11. Will the good actions of the non-believers be wasted?
No. The Quran clearly says that, "anyone who has an atom's worth of goodness will see it and anyone who has done an atom's worth of evil will also see it" (Quran 99:7-8). By that it is meant that those who are non- believers but have done good will be rewarded in this world for their good deed. On the other hand, those who do good if they are Muslims, they will be rewarded not only in this world but also in the world hereafter. However, the final Judgment is up to God himself. (Quran 2:62)
12.Why does Islam often seem strange?
Islam may seem exotic or even extreme in the modern world. Perhaps this is because religion does not dominate everyday life in the West today, whereas Muslims have religion always uppermost in their minds, and make no division between secular and sacred. They believe that the Divine Law, the Shari'a, should be taken very seriously, which is why issues related to religion are still so important.
13. What are the dietary prohibitions in Islam?
Muslims are told in the Quran not to eat pork or pork products, meat of the animals who died before being slaughtered or the carnivorous animals (as they eat dead animals), nor drink blood or intoxicants such as wine or use any illicit drugs.
14.What does Islam say about war?
Like Christianity, Islam permits fighting in self-defense, in defense of religion, or on the part of those who have been expelled forcibly from their homes. It lays down strict rules of combat which include prohibitions against harming civilians and against destroying crops, trees and livestock. As Muslims see it, injustice would be triumphant in the world if good men were not prepared to risk their lives in a righteous cause. The Quran says:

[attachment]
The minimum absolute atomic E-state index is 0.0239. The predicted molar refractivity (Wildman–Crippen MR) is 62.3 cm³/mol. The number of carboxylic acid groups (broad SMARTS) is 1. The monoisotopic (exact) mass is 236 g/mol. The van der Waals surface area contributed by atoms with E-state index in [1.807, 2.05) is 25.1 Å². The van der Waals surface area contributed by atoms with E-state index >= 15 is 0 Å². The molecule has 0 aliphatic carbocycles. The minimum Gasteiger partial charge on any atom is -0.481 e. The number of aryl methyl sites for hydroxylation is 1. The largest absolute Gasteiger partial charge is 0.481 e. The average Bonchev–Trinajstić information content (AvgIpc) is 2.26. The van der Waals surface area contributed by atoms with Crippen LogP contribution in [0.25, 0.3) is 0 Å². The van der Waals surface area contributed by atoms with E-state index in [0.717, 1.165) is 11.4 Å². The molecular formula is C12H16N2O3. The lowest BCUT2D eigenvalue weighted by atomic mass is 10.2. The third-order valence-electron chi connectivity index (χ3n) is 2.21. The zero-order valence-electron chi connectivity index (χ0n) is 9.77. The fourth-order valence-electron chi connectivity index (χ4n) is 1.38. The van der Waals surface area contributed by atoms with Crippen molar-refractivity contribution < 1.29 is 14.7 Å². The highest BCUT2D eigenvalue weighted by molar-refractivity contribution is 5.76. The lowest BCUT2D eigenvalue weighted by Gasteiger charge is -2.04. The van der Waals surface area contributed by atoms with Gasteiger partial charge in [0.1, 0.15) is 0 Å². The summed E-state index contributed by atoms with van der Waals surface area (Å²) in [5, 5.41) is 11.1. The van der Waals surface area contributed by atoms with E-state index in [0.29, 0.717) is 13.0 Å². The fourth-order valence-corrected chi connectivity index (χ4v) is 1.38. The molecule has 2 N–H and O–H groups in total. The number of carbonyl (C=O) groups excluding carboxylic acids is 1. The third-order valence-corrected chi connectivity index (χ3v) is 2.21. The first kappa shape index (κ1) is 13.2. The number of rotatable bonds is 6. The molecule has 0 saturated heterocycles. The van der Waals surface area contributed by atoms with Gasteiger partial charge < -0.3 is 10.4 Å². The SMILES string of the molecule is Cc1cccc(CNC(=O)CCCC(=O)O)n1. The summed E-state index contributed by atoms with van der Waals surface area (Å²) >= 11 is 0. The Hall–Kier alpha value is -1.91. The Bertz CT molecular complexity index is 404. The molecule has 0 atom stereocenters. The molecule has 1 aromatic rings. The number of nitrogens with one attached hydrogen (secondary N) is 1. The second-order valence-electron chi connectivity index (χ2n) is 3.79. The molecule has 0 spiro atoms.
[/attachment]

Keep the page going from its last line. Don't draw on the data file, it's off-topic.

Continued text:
Fight in the cause of God against those who fight you, but do not transgress limits. God does not love transgressors. (2:190)
If they seek peace, then seek you peace. And trust in God for He is the One that heareth and knoweth all things. (8:61)
War, therefore, is the last resort, and is subject to the rigorous conditions laid down by the sacred law. The term jihad literally means 'struggle', and Muslims believe that there are two kinds of jihad. The other 'jihad' is the inner struggle which everyone wages against egotistic desires, for the sake of attaining inner peace.
15.What is the Qur`an?
The Quran is a record of the exact words revealed by God through the Angel Gabriel to the Prophet Muhammad. It was memorized by Muhammad and then dictated to his Companions, and written down by scribes, who cross-checked it during his lifetime. Not one word of its 114 chapters, Suras, has been changed over the centuries, so that the Quran is in every detail the unique and miraculous text which was revealed to Muhammad fourteen centuries ago.opening chapter of The Quran, the Fatiah, is central in Islamic prayer. It contains the essence of The Quran and is recited during every prayer.
16.What is the Qur`an about?
The Quran, the last revealed Word of God, is the prime source of every Muslim's faith and practice. It deals with all the subjects which concern us as human beings: wisdom, doctrine, worship, and law, but its basic theme is the relationship between God and His creatures. At the same time it provides guidelines for a just society, proper human conduct and an equitable economic system.